Go to content

Risk factors for acute endophthalmitis after cataract surgery: a population-based study


Objective — To identify risk factors for suspected acute endophthalmitis after cataract surgery.

Design — Population-based retrospective cohort.

Participants — Administrative data from more than 440,000 consecutive cataract surgeries in Ontario, Canada, from April 1, 2002, to March 31, 2006.

Methods — Consecutive physician billing claims for cataract surgery and specific intraoperative and postoperative procedures related to complications of cataract surgery were identified. Acute endophthalmitis was defined using surrogate markers for intraocular infection, including vitrectomy, vitreous injection, or aspiration procedures not in combination with air/fluid exchange or dislocated lens extraction, performed 1 to 14 days after cataract surgery. Anterior vitrectomy performed on the day of surgery was used as a surrogate marker for capsular rupture.

Main Outcome Measures — Overall rates of endophthalmitis were calculated and grouped by patient demographics, surgical facility, season, year, and association with capsular rupture.

Results — There were 617 suspected acute endophthalmitis cases of 442,177 cataract surgeries over the 4 years. The overall unadjusted and adjusted rates of suspected acute endophthalmitis were both 1.4 per 1000 cataract surgeries. Men had higher rates than women (1.70 vs. 1.19/1000 surgeries, P<0.0001) with an adjusted odds ratio of 1.40 (95% confidence interval, 1.19–1.64).The oldest age group (≥85 years) had the highest rate (2.18/1000), and the youngest group (20–64) had the second highest rate (1.76/1000). The endophthalmitis rates for these age groups were significantly different from those aged 65 to 84 years. The endophthalmitis rate was approximately 10-fold higher in those with capsular rupture compared with those without (13.11 vs. 1.34/1000, P<0.0001), with an adjusted odds ratio of 9.56 (95% confidence interval, 6.43–14.2).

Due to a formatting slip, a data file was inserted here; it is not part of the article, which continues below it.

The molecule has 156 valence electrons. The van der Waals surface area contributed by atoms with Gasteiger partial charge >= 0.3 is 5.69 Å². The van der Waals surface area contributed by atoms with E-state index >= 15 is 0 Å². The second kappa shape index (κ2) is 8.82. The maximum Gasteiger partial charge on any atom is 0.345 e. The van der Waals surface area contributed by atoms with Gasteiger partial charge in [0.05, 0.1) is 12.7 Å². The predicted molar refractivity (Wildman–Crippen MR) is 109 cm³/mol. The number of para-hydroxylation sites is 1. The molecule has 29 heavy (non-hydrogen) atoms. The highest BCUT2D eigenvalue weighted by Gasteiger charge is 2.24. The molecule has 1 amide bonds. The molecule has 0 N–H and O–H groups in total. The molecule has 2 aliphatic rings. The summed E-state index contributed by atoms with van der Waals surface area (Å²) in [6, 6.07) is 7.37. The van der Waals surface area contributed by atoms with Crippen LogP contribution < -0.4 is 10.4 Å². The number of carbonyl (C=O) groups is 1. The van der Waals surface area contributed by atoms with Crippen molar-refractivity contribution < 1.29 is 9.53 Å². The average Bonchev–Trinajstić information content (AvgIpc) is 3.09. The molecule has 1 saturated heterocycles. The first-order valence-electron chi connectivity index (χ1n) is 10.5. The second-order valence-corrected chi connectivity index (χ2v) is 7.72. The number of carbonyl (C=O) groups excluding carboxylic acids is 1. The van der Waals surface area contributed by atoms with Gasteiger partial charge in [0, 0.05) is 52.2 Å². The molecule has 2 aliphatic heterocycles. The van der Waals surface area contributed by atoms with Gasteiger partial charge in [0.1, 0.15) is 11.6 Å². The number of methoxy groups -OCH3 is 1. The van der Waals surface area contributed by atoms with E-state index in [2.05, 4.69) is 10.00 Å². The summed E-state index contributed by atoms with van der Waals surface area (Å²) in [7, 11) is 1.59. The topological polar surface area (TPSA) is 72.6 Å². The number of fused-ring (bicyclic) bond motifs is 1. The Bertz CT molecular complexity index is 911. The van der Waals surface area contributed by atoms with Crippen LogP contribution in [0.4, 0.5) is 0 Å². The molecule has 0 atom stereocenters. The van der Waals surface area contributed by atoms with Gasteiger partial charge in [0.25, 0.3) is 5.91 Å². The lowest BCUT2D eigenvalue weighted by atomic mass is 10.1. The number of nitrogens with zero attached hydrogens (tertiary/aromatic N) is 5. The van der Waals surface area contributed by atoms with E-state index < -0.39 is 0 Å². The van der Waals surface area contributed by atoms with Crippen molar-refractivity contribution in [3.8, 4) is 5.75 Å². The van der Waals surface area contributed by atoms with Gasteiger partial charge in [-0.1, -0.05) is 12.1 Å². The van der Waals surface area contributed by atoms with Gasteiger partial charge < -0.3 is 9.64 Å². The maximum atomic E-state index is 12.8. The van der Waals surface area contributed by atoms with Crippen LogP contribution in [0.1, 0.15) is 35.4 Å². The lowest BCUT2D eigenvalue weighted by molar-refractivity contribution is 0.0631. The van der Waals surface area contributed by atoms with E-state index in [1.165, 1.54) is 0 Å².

Conclusions — The overall rates of suspected acute endophthalmitis are low but significantly higher in certain patient groups. Our population-based analysis can be used as a benchmark for quality-improvement initiatives and can assist clinicians in educating their patients regarding the risks associated with cataract surgery. Future work is required to address the higher rate of endophthalmitis in men, those with capsular rupture, and the oldest patients undergoing cataract surgery.



Hatch WV, Cernat G, Wong D, Devenyi R, Bell CM. Ophthalmology. 2009; 116(3):425-30. Epub 2008 Dec 16.

Contributing ICES Scientists

Associated Sites